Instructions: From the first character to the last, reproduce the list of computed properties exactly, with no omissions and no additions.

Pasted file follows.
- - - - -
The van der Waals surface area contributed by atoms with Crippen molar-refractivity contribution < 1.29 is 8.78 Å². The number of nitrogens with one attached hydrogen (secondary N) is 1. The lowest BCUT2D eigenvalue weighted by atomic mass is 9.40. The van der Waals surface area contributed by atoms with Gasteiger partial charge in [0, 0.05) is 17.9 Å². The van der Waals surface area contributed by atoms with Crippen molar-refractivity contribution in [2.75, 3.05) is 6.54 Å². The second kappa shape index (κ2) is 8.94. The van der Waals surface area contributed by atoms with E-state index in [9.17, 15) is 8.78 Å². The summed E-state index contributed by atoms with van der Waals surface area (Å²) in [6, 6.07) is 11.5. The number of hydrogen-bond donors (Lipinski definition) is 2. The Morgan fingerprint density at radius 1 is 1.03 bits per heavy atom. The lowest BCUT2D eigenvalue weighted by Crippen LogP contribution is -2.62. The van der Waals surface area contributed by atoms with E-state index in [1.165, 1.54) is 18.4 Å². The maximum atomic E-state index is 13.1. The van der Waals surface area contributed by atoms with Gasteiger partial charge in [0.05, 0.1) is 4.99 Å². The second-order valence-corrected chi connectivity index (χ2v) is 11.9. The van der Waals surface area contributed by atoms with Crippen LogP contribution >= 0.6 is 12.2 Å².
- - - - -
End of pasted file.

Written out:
The van der Waals surface area contributed by atoms with Crippen molar-refractivity contribution < 1.29 is 8.78 Å². The number of nitrogens with one attached hydrogen (secondary N) is 1. The lowest BCUT2D eigenvalue weighted by atomic mass is 9.40. The van der Waals surface area contributed by atoms with Gasteiger partial charge in [0, 0.05) is 17.9 Å². The van der Waals surface area contributed by atoms with Crippen molar-refractivity contribution in [2.75, 3.05) is 6.54 Å². The second kappa shape index (κ2) is 8.94. The van der Waals surface area contributed by atoms with E-state index in [9.17, 15) is 8.78 Å². The summed E-state index contributed by atoms with van der Waals surface area (Å²) in [6, 6.07) is 11.5. The number of hydrogen-bond donors (Lipinski definition) is 2. The Morgan fingerprint density at radius 1 is 1.03 bits per heavy atom. The lowest BCUT2D eigenvalue weighted by Crippen LogP contribution is -2.62. The van der Waals surface area contributed by atoms with E-state index in [1.165, 1.54) is 18.4 Å². The maximum atomic E-state index is 13.1. The van der Waals surface area contributed by atoms with Gasteiger partial charge in [0.05, 0.1) is 4.99 Å². The second-order valence-corrected chi connectivity index (χ2v) is 11.9. The van der Waals surface area contributed by atoms with Crippen LogP contribution >= 0.6 is 12.2 Å².